Is Your Migraine Medicine Making You Panic?

The other week, I wrote about the frustrating world of migraine symptoms.  So many migraine symptoms overlap with my own personal panic triggers.  (And I’m sure I’m not the only one who can’t easily deal with nausea, pain, and dizziness — you too, right?)

And now, another great migraine-related Catch 22: when the effects of migraine medicines overlap with your panic triggers.

You may know the feeling.  You feel a migraine coming on, and you’ve got a pill in your pocket that can save you from the pain, the sensitivity to light, and the sick stomach.  Of course, that pill — that miracle pill, really — is going to make you lightheaded.  Or jittery.  Or drowsy and all fatigue-y.

If fatigue, sleepiness, and the jitters have a proven history of making you panic, do you still take the miracle pill?

On plenty of occasions, I’ve (unfortunately) had to choose between migraine and panic.  This is the unfortunate reality when many migraine meds have effects that overlap with panic triggers.

There are plenty of daily prophylactic migraine meds that can cause some weird-o symptoms — like Topamax, which can produce aphasia, or trouble finding words.  But I’m going to focus on the abortive and rescue meds — the meds that can halt a migraine-in-progress at the beginning of (or during) the pain phase.

In my own experience, I’ve found abortive meds to be more panic-inducing.  First, because I don’t take them daily, I’m always wary about how they’ll make me feel.  So, I get some anticipatory anxiety before even swallowing one.

Second, they tend to produce some uncomfortable physical effects — physical effects that, conveniently, just so happen to coincide with my panic triggers.  (What luck.)


Coffee somewhere between Chelm and Lodz.
Creative Commons License photo credit: nessa.gnatoush

Caffeine: Cheap, easy to find, and effective for migraine.  In fact, plenty of abortive migraine meds (like Fioricet and Fiorinal) include caffeine.  It constricts blood vessels, and that can decrease the head pain.  Of course, for us panickers, caffeine isn’t always the best idea.  It can cause anxiety, the jitters, and a rapid heart beat — especially if you take too much.

Fioricet/Fiorinal: Old standards, cheap, and helpful, but they’re great at causing rebound headaches.  Fellow panickers, be warned: this stuff can make you feel loopy and almost drunk. For this, you can thank butalbital, a barbituate that’s listed as one of the active ingredients. It makes me dizzy, sleepy, and I always feel sick to my stomach about two hours after I take it.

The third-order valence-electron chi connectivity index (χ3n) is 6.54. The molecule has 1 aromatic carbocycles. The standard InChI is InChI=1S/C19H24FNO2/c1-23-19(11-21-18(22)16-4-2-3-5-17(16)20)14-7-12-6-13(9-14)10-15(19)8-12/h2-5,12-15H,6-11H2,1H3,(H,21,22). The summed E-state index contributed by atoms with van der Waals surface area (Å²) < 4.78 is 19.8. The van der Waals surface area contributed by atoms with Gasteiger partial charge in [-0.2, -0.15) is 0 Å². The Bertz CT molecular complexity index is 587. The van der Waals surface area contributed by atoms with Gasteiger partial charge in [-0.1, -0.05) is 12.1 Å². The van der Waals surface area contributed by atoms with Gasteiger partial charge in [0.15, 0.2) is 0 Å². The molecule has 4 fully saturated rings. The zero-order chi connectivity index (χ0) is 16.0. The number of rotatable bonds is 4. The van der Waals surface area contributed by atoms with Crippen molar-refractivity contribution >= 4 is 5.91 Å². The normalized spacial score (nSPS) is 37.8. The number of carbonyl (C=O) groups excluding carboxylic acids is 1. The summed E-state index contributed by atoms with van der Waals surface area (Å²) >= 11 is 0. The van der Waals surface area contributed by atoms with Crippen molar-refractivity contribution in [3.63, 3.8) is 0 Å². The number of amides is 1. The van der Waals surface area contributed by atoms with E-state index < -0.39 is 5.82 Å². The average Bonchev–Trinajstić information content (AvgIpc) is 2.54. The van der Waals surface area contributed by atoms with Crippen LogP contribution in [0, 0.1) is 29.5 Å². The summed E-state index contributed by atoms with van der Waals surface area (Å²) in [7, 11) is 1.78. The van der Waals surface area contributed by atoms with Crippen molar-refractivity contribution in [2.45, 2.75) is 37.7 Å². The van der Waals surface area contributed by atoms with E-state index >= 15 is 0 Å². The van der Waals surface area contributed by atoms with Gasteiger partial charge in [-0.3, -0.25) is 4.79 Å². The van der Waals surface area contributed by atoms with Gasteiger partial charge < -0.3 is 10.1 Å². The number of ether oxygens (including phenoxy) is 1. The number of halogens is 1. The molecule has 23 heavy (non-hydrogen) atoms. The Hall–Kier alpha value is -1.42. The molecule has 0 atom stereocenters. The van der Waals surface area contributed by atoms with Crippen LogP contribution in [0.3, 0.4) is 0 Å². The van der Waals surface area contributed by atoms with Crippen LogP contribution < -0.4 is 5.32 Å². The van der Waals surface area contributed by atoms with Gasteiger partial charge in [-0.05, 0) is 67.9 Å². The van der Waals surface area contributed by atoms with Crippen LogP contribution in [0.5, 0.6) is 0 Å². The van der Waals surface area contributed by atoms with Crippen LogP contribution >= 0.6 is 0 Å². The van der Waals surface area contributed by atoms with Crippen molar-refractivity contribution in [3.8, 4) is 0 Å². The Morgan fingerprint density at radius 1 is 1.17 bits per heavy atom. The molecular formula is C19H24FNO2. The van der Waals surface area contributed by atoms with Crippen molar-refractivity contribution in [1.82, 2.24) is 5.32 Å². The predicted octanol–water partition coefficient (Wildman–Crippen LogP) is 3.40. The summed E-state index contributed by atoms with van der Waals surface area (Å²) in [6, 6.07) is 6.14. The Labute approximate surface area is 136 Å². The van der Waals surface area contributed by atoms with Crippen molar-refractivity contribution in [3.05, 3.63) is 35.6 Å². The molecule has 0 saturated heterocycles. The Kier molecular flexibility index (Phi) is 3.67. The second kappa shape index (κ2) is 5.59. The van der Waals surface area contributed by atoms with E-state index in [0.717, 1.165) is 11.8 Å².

(If you’re really sensitive to caffeine and get panicky taking drugs like Fioricet, ask your doctor about Phrenilin — it’s the decaf version of Fioricet.  Literally.  Although I can deal with small amounts of caffeine now, Phrenilin was a migraine lifesaver for me in grad school when even the tiniest amount of caffeine would push me over the panic edge.)

Triptans (like Imitrex and Maxalt): Newer, can’t be used with SSRI’s, and incredibly expensive.  In her book The Migraine Brain, Carolyn Bernstein basically hails these as miracle drugs for migraine sufferers.  And they very well may be — here’s how they work:

“Most people…are headache free within two hours of taking the drug. Triptans address a number of migraine symptoms.  They are so-called ‘agonists’ for certain serotonin receptors in your brain.  By causing blood vessels in the brain to constrict, triptans change blood flow and stop the release of something called substance P, a chemical that causes inflammation and pain.”

In my experience, this stuff works wonders — but as far as anxiety is concerned, it makes me feel uncomfortable.  It zones me out, makes me sleepier than Fioricet, and makes driving feel like a strangely distant task. The patient info leaflet lists the top side effects diarrhea, dizziness, drowsiness, fatigue, nausea, and weakness as the most common side effects.

See any common panic triggers on that list?  I do.

Oh, and by “incredibly expensive”, I mean $8 per pillwith my prescription coverage.  (Without it, it’s about $38 per pill at Walgreens.  The price tag alone is enough to make you a little lightheaded, right?)

So, weigh your options.  When being treated for migraine, don’t forget to let your doctor know that you have panic attacks.  They might be able to make some recommendations or give you different meds with a lower chance of triggering panic.

Also, consider trying any new meds in the comfort of your own home first to see how they affect you before you opt to treat a migraine in a place where panic is more likely — say, when you’re out shopping or at work.  Get a feel for the side effects and work to desensitize yourself to the major ones.

How else does migraine affect your panic attacks?  Or, if you’ve never experienced a migraine, what other illnesses affect your panic disorder?

Creative Commons License photo credit: Debs Leigh

Is Your Migraine Medicine Making You Panic?

Summer Beretsky

Summer Beretsky enjoys writing about her experiences with anxiety, panic, and Paxil. She had her first panic attack as an undergrad at Lycoming College and plenty more while she worked toward her M.A. in Communication from the University of Delaware. She contributes to the World of Psychology blog here on PsychCentral and has written for the Los Angeles Times. You can follow her on Twitter @summerberetsky.

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APA Reference
Beretsky, S. (2011). Is Your Migraine Medicine Making You Panic?. Psych Central. Retrieved on November 28, 2020, from


Last updated: 21 Jul 2011
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